Monday, May 25, 2009

Spirit of Princeton Parade

Memorial Day weekend in Princeton brings out many a fine ensemble.

First down the pike was a formidable assemblage of bagpipers. Perhaps there's a tradition of leading with the bagpipes, as it triggered memories of a movie in which the Scottish army of long ago put its bagpipers out front on the battlefield, where they got summarily gunned down by the enemy. It didn't seem like good military strategy, but it speaks to how musicians often fare in the music business.

Following close on the bagpipes was a very disciplined and dignified fife and drum outfit.

There were also some marching bands--one in the classic Music Man mode, the other a group from Trenton with some fine rhythmic drumming. A third band was fronted by four girls carrying wooden guns, which they shifted back and forth from one hand to the other. Unexpectedly, responding to a cue from the music, the girls launched into ballet steps, lifting the guns gracefully into the air as they leaped forwards. Ballet with guns made for a memorable image.

The Patriotic Bike Brigade came out in force, doing right by the nation and the planet.

Then came a long line of firetrucks and emergency vehicles, followed by a tiger-bedecked calliope playing steam-powered patriotic tunes.

Bringing up the rear was the borough's beloved pair of parking meter patrol vehicles.

Afterwards, it was down to Palmer Square for an outdoor pancake feast and jazz of the "I left my home in Indiana" variety.

Monday, May 18, 2009

Cost-effective Recycling Container

With new recycling receptacles arriving in township parks, I sent an email to the borough to ask if they could also begin recycling again in borough parks. A week later, maybe by coincidence, these buckets showed up, hooked to existing trash cans.

These receptacles, wired to the trashcan to prevent them from "walking away", are a much less expensive approach than buying stand-alone recycling receptacles.

Their presence doesn't mean that recycling is actually happening, though. We can hope that park users will pay attention and put recyclables in the right container, and that the staff that collect the recyclables will keep the recyclables separate from the trash. There are plenty of points in the necessary chain of events where recycling can go amiss. But at least a functional receptacle is in place.

Wednesday, May 06, 2009

The "Princeton free B" Shuttle

Scattered around town, hidden in full view, are these boxes of flyers with information about how to get a free ride downtown and to the Dinky.

From 5:30 to 9:30am each weekday morning, and 5:30 to 9pm each weekday evening, a free shuttle plies the streets of Princeton. It runs every 25 minutes or so, up Nassau St. and down the StreetOfManyNames (Hodge/Robeson/Wiggins/Hamilton), from Library Place eastward to Harrison Street, with a spur down to the Dinky. You can find specifics about its route at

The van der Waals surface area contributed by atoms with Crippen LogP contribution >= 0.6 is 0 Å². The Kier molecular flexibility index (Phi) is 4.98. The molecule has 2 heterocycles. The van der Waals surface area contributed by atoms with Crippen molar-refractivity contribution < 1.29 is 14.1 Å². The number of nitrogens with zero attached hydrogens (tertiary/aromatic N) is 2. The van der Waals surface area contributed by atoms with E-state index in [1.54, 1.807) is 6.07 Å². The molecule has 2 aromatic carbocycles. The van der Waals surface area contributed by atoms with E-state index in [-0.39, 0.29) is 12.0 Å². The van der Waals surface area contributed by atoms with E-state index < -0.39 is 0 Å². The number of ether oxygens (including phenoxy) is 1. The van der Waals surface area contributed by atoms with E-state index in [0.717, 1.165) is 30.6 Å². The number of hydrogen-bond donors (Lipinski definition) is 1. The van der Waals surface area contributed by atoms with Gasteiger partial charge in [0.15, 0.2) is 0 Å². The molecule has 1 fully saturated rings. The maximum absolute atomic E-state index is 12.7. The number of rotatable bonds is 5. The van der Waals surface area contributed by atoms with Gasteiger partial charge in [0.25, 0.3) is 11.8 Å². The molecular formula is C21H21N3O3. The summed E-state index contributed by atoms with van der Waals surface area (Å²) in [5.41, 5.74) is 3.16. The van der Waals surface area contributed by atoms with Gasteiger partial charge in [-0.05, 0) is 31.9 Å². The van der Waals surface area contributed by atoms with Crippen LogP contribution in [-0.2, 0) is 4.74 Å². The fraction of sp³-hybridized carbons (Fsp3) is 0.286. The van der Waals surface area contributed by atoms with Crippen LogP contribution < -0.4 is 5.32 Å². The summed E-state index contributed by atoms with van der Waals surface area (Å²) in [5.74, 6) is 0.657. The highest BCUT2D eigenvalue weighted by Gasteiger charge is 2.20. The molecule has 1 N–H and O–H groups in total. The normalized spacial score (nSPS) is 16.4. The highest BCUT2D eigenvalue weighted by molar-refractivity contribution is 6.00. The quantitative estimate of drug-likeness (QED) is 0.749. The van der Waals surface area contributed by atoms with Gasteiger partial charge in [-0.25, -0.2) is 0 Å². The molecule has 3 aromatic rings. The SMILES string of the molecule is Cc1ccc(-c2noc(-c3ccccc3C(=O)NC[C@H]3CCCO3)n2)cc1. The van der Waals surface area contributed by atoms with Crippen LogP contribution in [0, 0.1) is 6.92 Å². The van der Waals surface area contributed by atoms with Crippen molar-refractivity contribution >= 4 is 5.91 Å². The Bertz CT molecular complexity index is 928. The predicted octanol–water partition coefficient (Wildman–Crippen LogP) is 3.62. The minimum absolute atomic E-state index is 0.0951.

A May 1 Trenton Times article reported that in its first year of operation, it carried 4,851 riders. Funding this year will be 50% by NJ Transit, and 50% by the university. Anticipated expense from April, '08 to June '09 is $174,000.

The borough is planning to expand the hours of service, to see if that increases ridership.

Sunday, May 03, 2009

Communiversity and Sustainability

Heading to Communiversity past a line of strange contraptions that seem to be holding their occupants prisoner. On my bike, fortunately, riding past each vehicle, I feel a wave of heat emanating from idling engines. Only 0.3% of the energy these contraptions consume actually is used to move the occupants. The rest is spent moving tons of steel and producing heat. You could say, then, that while we think of cars as transportation, their primary function--99.7%--is to hasten global warming. Somewhere far overhead, traveling through the universe to monitor progress, the unrepentant members of Planet Killers Annonymous must be watching our folly with glee.

At the festival itself, a booth offered a good demonstration of how plastic bottles can be converted into blankets, which apparently were headed to people displaced by natural disasters. They said it takes 70 plastic water bottles to make a blanket.

Meanwhile, continuing the tradition of dysfunctional recycling at Princeton festivals, there was a complete lack of accommodation for recycling at Communiversity. Lots of drink containers being sold by vendors, but only trash containers to receive them after their ten minutes of service to society. Princeton has a recycling ordinance, it has two recycling coordinators, it has good intentions--all to no avail.

Doesn't anyone find this strange?

I did, but then of course there were some positive aspects: good music, a strawberry smoothie, friends. Maybe the sustainability movement in town will bring some changes next year.